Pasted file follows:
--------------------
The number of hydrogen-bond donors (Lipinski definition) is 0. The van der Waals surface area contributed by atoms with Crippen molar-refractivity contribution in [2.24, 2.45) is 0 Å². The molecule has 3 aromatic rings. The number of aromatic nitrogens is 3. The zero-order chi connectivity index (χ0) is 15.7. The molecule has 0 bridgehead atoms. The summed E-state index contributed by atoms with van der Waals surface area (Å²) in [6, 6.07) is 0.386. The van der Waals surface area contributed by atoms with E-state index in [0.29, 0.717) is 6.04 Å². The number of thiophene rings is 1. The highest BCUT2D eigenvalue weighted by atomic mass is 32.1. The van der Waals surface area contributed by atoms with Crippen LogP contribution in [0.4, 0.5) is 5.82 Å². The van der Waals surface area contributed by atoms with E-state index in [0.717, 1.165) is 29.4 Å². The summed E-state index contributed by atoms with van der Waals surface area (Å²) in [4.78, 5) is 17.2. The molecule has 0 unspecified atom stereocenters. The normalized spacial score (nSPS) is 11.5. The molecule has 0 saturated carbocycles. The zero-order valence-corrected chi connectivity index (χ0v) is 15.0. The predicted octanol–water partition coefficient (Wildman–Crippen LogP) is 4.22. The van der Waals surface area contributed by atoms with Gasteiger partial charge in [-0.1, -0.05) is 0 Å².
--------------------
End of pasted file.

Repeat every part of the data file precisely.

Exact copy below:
The number of hydrogen-bond donors (Lipinski definition) is 0. The van der Waals surface area contributed by atoms with Crippen molar-refractivity contribution in [2.24, 2.45) is 0 Å². The molecule has 3 aromatic rings. The number of aromatic nitrogens is 3. The zero-order chi connectivity index (χ0) is 15.7. The molecule has 0 bridgehead atoms. The summed E-state index contributed by atoms with van der Waals surface area (Å²) in [6, 6.07) is 0.386. The van der Waals surface area contributed by atoms with E-state index in [0.29, 0.717) is 6.04 Å². The number of thiophene rings is 1. The highest BCUT2D eigenvalue weighted by atomic mass is 32.1. The van der Waals surface area contributed by atoms with Crippen LogP contribution in [0.4, 0.5) is 5.82 Å². The van der Waals surface area contributed by atoms with E-state index in [0.717, 1.165) is 29.4 Å². The summed E-state index contributed by atoms with van der Waals surface area (Å²) in [4.78, 5) is 17.2. The molecule has 0 unspecified atom stereocenters. The normalized spacial score (nSPS) is 11.5. The molecule has 0 saturated carbocycles. The zero-order valence-corrected chi connectivity index (χ0v) is 15.0. The predicted octanol–water partition coefficient (Wildman–Crippen LogP) is 4.22. The van der Waals surface area contributed by atoms with Gasteiger partial charge in [-0.1, -0.05) is 0 Å².